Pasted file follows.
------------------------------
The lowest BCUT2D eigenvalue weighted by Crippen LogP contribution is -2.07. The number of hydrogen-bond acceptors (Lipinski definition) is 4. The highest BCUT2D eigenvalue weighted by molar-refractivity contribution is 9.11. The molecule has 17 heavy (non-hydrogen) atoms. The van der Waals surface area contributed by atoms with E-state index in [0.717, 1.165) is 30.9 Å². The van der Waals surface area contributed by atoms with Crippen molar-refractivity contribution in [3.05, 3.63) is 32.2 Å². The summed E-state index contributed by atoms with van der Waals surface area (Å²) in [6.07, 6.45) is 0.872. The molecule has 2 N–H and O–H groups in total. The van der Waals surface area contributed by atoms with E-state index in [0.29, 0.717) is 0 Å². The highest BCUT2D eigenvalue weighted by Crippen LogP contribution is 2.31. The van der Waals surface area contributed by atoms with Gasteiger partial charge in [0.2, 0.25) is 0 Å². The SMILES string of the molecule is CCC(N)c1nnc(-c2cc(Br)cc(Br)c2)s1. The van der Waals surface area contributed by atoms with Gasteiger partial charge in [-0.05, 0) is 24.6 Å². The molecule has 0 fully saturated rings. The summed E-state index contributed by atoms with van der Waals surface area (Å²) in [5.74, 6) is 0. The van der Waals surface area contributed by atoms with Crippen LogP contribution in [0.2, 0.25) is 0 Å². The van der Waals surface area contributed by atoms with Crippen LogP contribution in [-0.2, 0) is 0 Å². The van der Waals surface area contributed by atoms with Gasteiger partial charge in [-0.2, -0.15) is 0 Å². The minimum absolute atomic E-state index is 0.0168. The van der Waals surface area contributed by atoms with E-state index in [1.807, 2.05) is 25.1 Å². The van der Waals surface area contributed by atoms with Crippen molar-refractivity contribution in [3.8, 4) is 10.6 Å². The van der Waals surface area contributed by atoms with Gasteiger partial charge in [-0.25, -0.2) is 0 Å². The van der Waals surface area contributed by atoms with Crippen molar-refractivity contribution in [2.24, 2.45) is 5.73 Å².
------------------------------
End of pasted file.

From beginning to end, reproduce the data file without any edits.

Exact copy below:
The lowest BCUT2D eigenvalue weighted by Crippen LogP contribution is -2.07. The number of hydrogen-bond acceptors (Lipinski definition) is 4. The highest BCUT2D eigenvalue weighted by molar-refractivity contribution is 9.11. The molecule has 17 heavy (non-hydrogen) atoms. The van der Waals surface area contributed by atoms with E-state index in [0.717, 1.165) is 30.9 Å². The van der Waals surface area contributed by atoms with Crippen molar-refractivity contribution in [3.05, 3.63) is 32.2 Å². The summed E-state index contributed by atoms with van der Waals surface area (Å²) in [6.07, 6.45) is 0.872. The molecule has 2 N–H and O–H groups in total. The van der Waals surface area contributed by atoms with E-state index in [0.29, 0.717) is 0 Å². The highest BCUT2D eigenvalue weighted by Crippen LogP contribution is 2.31. The van der Waals surface area contributed by atoms with Gasteiger partial charge in [0.2, 0.25) is 0 Å². The SMILES string of the molecule is CCC(N)c1nnc(-c2cc(Br)cc(Br)c2)s1. The van der Waals surface area contributed by atoms with Gasteiger partial charge in [-0.05, 0) is 24.6 Å². The molecule has 0 fully saturated rings. The summed E-state index contributed by atoms with van der Waals surface area (Å²) in [5.74, 6) is 0. The van der Waals surface area contributed by atoms with Crippen LogP contribution in [0.2, 0.25) is 0 Å². The van der Waals surface area contributed by atoms with Crippen LogP contribution in [-0.2, 0) is 0 Å². The van der Waals surface area contributed by atoms with Gasteiger partial charge in [-0.2, -0.15) is 0 Å². The minimum absolute atomic E-state index is 0.0168. The van der Waals surface area contributed by atoms with E-state index in [1.807, 2.05) is 25.1 Å². The van der Waals surface area contributed by atoms with Crippen molar-refractivity contribution in [3.8, 4) is 10.6 Å². The van der Waals surface area contributed by atoms with Gasteiger partial charge in [-0.25, -0.2) is 0 Å². The van der Waals surface area contributed by atoms with Crippen molar-refractivity contribution in [2.24, 2.45) is 5.73 Å².